I vividly remember being in the first grade, and at the end of the year, I won my first award for accumulating the highest GPA in the class. That was when I took my first hit of perfectionism, and it felt good, almost euphoric. For the next seven years of grammar school, I chased that high and made that little, square, marble trophy my goal. Somewhere along the line, my self-worth became entangled in that useless trinket.
It started with my grades, craving the A because the A wasn’t good enough. Then, it spread to my looks, my athletic abilities, my personality, etc., and I started living in polarities (good vs. bad, fat vs. thin, nice vs. mean, and ugly vs. beautiful). When my environment began mirroring them back to me, I assumed they must be true, and my identity became wrapped up in how “good” I could be at everything. “You’re so smart, sweet, and pretty,” I would hear over and over again, and all I could think was that I wasn’t smart, sweet, or pretty ENOUGH.
The quest for perfection is an endless journey many of us have been on since childhood. We somehow think our mistakes or shortcomings are failures or make us less than rather than viewing them as lessons to be learned unique to us an individuals. I was a self-proclaimed perfectionist, and it originated from a message I received purely from society (in no way did my family make me feel this way) that I interpreted as meaning I was only valuable if I was perfect – pretty, intelligent, sociable, and successful. If I received any grade but an A in school, I considered it an F and beat myself up over my perceived “failure.” Then, I started to develop anxiety around EVERYTHING because the idea of not being up to par shook me to my core. I knew nothing but achievement, but what if one day it stopped? Then, who would I be? I feared failure, but most of all, I feared that I would never be “enough.”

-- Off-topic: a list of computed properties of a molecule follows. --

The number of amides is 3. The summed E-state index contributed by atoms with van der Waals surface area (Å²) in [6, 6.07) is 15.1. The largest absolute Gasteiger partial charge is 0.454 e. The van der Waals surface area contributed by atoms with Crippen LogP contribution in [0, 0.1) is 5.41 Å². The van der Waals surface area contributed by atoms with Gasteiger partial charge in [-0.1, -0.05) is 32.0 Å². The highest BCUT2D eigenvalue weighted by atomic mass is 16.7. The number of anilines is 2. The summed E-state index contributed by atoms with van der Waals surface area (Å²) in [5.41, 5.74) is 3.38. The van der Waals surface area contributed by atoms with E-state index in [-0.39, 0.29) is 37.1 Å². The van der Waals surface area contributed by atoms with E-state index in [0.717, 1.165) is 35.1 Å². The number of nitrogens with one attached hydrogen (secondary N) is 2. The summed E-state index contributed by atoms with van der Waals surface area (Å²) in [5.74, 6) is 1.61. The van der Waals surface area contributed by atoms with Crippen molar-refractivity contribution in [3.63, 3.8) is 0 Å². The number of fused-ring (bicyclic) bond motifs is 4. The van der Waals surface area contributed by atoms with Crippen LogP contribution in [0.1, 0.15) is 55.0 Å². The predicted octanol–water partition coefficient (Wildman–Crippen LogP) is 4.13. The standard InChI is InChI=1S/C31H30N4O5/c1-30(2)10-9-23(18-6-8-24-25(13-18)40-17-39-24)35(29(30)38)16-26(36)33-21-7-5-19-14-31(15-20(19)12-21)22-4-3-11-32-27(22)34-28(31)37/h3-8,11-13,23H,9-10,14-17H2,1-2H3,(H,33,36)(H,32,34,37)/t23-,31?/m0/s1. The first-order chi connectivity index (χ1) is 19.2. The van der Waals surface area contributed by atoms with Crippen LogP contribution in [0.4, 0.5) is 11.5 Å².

Perfection is really just a way of asserting control over areas of life where we feel we have the power to do so. Often, we equate love with perfection causing us to chase impossibly high standards to feel valued and accepted. It is a diversion to fill an empty void that really originates in the spirit with outside experiences. Perfection becomes tied to self-worth, and a shameful belief of inner inadequacy fuels the perfectionist tendencies. Perfection was my drug, and I self-medicated with it so that I did not have to feel. Now, I find my worth in the fact that I simply am and that worth is not contingent upon my achievements. It is strong and never fluctuates because I am and always will be a divine creation.
Below are four benefits to being imperfect.
1. Less Stress – Ditching the “shoulds” and all-or-nothing thinking will allow you to find more peace and enjoy your daily accomplishments and successes while you learn from your mistakes and less than perfect outcomes.
2. Improved Relationships – When you can accept your limitations and imperfections, you give others the permission to be imperfect, as well. As your expectations and impossible standards for yourself lessen, so do those you held for the people in your life. Our outer world is a reflection of our inner world, so when we begin to value ourselves regardless of what we do or achieve in any area, we then begin to value others for who they are and not what they do.
3. Increased Energy – When all of your energy is no longer concentrated on worrying about what you SHOULD be doing and how you SHOULD be doing it, you free yourself up to focus on what really matters.
4. Healthier Self-Image – Accepting and appreciating our imperfections creates room for self-nurturing, compassion, and love. You can begin to appreciate the qualities, characteristics, and experiences that are unique to you without the need to be perfect.